Federal agents arrested a Massey Energy chief of security Monday on charges of lying to the FBI and obstructing the criminal investigation into last year's deadly mine disaster in West Virginia.
Hughie Elbert Stover, 60, of Clear Fork, W.Va., was indicted on Feb. 25. The indictment is the first in the mine disaster investigation and was unsealed after Stover's arrest Monday.
Stover supervised security at several Massey Energy coal mines, including the Upper Big Branch mine, where 29 mineworkers died in a massive explosion in April 2010.
The indictment accuses Stover of lying to federal agents about an apparent systematic effort to deceive federal mine safety inspectors.
"Stover had himself directed and trained security guards at ... Upper Big Branch Mine to give advance notice" of unannounced federal inspections, the indictment says.
Stover and his guards used a special radio frequency to warn miners underground when inspectors arrived at the mine. That gave the miners the chance to mask or fix serious safety problems and avoid citations, fines and closure orders.
As NPR has reported, former Massey miners and federal mine inspectors have described this inspection dodge before.
Stover told federal agents, the indictment says, that Massey had "a practice and policy dating back to at least 1999 that forbade security guards at the Upper Big Branch mine from giving advance notice of an inspection." That was a firing offense, Stover claimed.
But the indictment says those statements were "false, fictitious and fraudulent."
Stover is also accused of directing the disposal of thousands of pages of security-related documents in a company trash compactor at the Upper Big Branch Mine "with the intent to impede, obstruct, and influence" the mine disaster investigation.
This conduct "threatens our effort to find out what happened at Upper Big Branch," said U.S. Attorney Booth Goodwin in a prepared statement. "This inquiry is simply too important to tolerate any attempt to hinder it."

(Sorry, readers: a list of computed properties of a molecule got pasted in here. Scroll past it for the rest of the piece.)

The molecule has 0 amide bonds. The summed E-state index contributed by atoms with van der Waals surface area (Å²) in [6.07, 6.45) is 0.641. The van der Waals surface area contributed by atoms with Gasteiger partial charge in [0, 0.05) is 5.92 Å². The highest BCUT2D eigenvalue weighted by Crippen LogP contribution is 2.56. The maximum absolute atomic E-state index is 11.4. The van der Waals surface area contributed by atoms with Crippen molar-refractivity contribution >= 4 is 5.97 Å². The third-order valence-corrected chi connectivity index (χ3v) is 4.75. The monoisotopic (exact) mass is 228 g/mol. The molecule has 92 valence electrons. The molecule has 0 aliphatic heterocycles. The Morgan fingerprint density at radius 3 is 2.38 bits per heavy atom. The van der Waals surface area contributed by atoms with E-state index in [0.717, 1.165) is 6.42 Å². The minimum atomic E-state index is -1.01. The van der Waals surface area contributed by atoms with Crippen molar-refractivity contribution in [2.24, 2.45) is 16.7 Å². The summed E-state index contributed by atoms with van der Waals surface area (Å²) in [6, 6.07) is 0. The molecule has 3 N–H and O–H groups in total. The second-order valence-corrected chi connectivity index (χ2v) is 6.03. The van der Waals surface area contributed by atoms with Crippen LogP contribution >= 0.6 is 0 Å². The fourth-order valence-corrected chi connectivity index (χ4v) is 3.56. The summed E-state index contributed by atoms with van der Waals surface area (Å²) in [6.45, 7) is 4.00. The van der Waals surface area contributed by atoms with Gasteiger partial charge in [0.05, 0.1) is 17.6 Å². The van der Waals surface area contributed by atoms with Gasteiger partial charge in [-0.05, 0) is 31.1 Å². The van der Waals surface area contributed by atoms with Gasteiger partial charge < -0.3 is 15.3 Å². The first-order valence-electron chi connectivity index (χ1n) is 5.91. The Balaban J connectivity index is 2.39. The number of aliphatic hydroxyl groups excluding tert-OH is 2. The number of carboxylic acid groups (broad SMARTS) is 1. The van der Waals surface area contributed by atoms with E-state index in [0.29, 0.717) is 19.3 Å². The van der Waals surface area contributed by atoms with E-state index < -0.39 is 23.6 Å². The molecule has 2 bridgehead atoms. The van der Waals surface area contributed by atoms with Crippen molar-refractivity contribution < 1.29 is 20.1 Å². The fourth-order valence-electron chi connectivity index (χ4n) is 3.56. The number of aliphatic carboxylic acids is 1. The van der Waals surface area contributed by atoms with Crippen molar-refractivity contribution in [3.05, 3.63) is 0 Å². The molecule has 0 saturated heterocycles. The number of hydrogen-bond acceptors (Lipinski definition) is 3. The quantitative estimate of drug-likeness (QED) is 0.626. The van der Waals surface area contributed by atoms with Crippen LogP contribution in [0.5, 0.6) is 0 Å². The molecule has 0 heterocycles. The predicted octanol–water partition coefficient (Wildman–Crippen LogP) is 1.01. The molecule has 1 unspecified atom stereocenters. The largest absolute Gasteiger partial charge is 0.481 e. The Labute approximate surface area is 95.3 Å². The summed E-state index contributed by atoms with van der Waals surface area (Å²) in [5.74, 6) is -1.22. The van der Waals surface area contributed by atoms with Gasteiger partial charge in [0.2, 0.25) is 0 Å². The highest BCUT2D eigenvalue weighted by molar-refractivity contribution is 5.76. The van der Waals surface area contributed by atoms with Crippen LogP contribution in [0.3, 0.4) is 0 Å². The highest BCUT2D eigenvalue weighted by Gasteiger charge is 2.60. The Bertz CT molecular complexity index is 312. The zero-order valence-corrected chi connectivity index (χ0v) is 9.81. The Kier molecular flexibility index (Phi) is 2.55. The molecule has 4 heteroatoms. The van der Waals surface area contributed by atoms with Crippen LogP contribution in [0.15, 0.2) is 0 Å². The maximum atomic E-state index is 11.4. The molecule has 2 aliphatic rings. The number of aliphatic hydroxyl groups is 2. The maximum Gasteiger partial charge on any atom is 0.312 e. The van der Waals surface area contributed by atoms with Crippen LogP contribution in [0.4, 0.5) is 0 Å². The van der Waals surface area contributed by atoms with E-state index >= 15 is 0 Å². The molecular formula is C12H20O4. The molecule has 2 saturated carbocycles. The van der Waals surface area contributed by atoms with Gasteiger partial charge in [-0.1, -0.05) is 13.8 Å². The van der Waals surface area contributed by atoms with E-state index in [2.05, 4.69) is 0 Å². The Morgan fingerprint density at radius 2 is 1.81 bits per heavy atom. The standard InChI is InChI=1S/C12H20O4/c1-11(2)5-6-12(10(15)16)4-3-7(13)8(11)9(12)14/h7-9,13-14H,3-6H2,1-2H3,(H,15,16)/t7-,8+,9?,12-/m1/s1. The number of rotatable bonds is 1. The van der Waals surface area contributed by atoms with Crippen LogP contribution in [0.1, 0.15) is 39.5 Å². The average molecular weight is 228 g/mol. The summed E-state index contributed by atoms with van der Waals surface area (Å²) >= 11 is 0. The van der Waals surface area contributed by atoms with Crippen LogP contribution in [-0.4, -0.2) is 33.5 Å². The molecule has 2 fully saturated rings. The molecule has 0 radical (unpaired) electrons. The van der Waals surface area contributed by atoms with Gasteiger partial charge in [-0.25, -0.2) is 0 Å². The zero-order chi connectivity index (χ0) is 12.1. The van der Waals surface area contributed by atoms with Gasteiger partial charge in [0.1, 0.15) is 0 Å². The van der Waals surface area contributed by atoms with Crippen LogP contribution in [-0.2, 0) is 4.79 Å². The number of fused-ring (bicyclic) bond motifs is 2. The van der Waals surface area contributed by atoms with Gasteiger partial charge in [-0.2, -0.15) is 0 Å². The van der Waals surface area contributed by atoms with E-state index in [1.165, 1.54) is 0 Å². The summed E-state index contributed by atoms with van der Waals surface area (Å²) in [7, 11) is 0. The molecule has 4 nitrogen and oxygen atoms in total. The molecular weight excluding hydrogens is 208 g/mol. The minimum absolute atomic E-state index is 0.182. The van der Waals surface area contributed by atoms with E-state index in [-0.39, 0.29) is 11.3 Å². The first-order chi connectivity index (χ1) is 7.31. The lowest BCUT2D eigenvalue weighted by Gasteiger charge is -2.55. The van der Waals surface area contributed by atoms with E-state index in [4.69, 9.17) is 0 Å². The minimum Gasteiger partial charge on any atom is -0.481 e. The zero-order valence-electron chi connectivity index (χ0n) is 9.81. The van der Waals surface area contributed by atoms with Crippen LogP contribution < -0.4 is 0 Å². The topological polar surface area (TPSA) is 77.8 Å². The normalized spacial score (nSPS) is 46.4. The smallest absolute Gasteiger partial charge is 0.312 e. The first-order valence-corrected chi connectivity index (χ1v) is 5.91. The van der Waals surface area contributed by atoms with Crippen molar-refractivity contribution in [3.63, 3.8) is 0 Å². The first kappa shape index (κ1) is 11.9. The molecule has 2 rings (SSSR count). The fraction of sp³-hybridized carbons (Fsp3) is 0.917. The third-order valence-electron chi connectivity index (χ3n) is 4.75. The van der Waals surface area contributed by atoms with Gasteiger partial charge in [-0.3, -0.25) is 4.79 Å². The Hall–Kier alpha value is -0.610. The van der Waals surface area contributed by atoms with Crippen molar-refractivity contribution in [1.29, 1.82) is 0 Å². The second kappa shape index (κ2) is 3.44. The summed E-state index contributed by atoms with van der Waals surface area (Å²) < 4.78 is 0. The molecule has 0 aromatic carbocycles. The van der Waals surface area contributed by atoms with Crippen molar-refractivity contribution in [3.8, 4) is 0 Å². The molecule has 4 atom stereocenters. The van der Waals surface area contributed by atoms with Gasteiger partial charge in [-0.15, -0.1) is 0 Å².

The alleged actions by Stover also trouble Davitt McAteer, who was appointed by former West Virginia Gov. Joe Manchin to conduct an independent investigation of the disaster's cause.
McAteer asks, "Were laws violated? Were regulations disregarded? And were shortcuts taken" before the explosion?
"I think this indictment suggests perhaps they were," McAteer adds.
Massey Energy issued a statement that did not respond to the inspection deception allegation. But Shane Harvey, the company's vice president and general counsel, said Massey "takes this matter very seriously and is committed to cooperating with the U.S. attorney's office."
Harvey claimed that Massey "notified the U.S. attorney's office within hours of learning that documents had been disposed of and took immediate steps to recover documents and turn them over to the U.S. attorney's office."
Melvin Smith, a spokesman for Goodwin, declined to comment on Harvey's claim. But Smith did refer to this statement in the indictment: "These documents were later recovered after the federal government inquired about their existence in the course of its investigation ..."
The indictment says the documents were recovered.
NPR's attempts to reach Stover for comment were unsuccessful. His attorney, former U.S. Attorney William Wilmoth, tells NPR he has "no comment this early in the case."
Stover was released on bail, according to the U.S. attorney's office in Charleston. An arraignment is scheduled for March 15.
A spokeswoman for the Mine Safety and Health Administration declined to comment.
- Feds Reveal Theory On Why W.Va. Mine Exploded
- Pain Persists For Mine Disaster Family
- Full Coverage: Mine Safety in America
- Indictment: United States of America V. Hughie Elbert Stover
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